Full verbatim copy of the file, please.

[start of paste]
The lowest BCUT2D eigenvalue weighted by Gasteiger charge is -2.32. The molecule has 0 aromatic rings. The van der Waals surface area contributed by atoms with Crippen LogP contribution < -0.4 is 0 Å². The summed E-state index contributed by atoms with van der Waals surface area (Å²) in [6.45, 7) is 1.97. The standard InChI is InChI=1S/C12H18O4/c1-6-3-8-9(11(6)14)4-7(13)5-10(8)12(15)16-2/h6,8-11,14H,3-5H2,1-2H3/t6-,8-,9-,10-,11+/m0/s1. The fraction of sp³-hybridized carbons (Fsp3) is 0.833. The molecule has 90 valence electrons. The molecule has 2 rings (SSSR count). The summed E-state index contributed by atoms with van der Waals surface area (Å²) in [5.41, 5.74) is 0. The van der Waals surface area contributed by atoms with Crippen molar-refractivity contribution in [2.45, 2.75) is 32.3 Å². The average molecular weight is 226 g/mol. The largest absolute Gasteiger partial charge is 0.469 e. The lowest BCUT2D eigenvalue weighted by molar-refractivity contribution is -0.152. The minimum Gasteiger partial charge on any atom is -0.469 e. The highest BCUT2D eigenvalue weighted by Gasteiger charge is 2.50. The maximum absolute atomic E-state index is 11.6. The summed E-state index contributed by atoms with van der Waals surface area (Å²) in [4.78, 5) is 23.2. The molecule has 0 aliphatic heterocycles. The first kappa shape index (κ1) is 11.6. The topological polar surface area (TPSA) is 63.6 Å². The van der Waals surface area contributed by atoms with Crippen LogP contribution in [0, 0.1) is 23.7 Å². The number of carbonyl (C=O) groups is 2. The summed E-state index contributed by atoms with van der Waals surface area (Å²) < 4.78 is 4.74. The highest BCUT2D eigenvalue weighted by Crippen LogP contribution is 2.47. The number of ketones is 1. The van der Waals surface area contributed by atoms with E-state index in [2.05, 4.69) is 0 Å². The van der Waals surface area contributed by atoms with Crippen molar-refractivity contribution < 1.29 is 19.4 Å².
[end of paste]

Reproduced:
The lowest BCUT2D eigenvalue weighted by Gasteiger charge is -2.32. The molecule has 0 aromatic rings. The van der Waals surface area contributed by atoms with Crippen LogP contribution < -0.4 is 0 Å². The summed E-state index contributed by atoms with van der Waals surface area (Å²) in [6.45, 7) is 1.97. The standard InChI is InChI=1S/C12H18O4/c1-6-3-8-9(11(6)14)4-7(13)5-10(8)12(15)16-2/h6,8-11,14H,3-5H2,1-2H3/t6-,8-,9-,10-,11+/m0/s1. The fraction of sp³-hybridized carbons (Fsp3) is 0.833. The molecule has 90 valence electrons. The molecule has 2 rings (SSSR count). The summed E-state index contributed by atoms with van der Waals surface area (Å²) in [5.41, 5.74) is 0. The van der Waals surface area contributed by atoms with Crippen molar-refractivity contribution in [2.45, 2.75) is 32.3 Å². The average molecular weight is 226 g/mol. The largest absolute Gasteiger partial charge is 0.469 e. The lowest BCUT2D eigenvalue weighted by molar-refractivity contribution is -0.152. The minimum Gasteiger partial charge on any atom is -0.469 e. The highest BCUT2D eigenvalue weighted by Gasteiger charge is 2.50. The maximum absolute atomic E-state index is 11.6. The summed E-state index contributed by atoms with van der Waals surface area (Å²) in [4.78, 5) is 23.2. The molecule has 0 aliphatic heterocycles. The first kappa shape index (κ1) is 11.6. The topological polar surface area (TPSA) is 63.6 Å². The van der Waals surface area contributed by atoms with Crippen LogP contribution in [0, 0.1) is 23.7 Å². The number of carbonyl (C=O) groups is 2. The summed E-state index contributed by atoms with van der Waals surface area (Å²) < 4.78 is 4.74. The highest BCUT2D eigenvalue weighted by Crippen LogP contribution is 2.47. The number of ketones is 1. The van der Waals surface area contributed by atoms with E-state index in [2.05, 4.69) is 0 Å². The van der Waals surface area contributed by atoms with Crippen molar-refractivity contribution < 1.29 is 19.4 Å².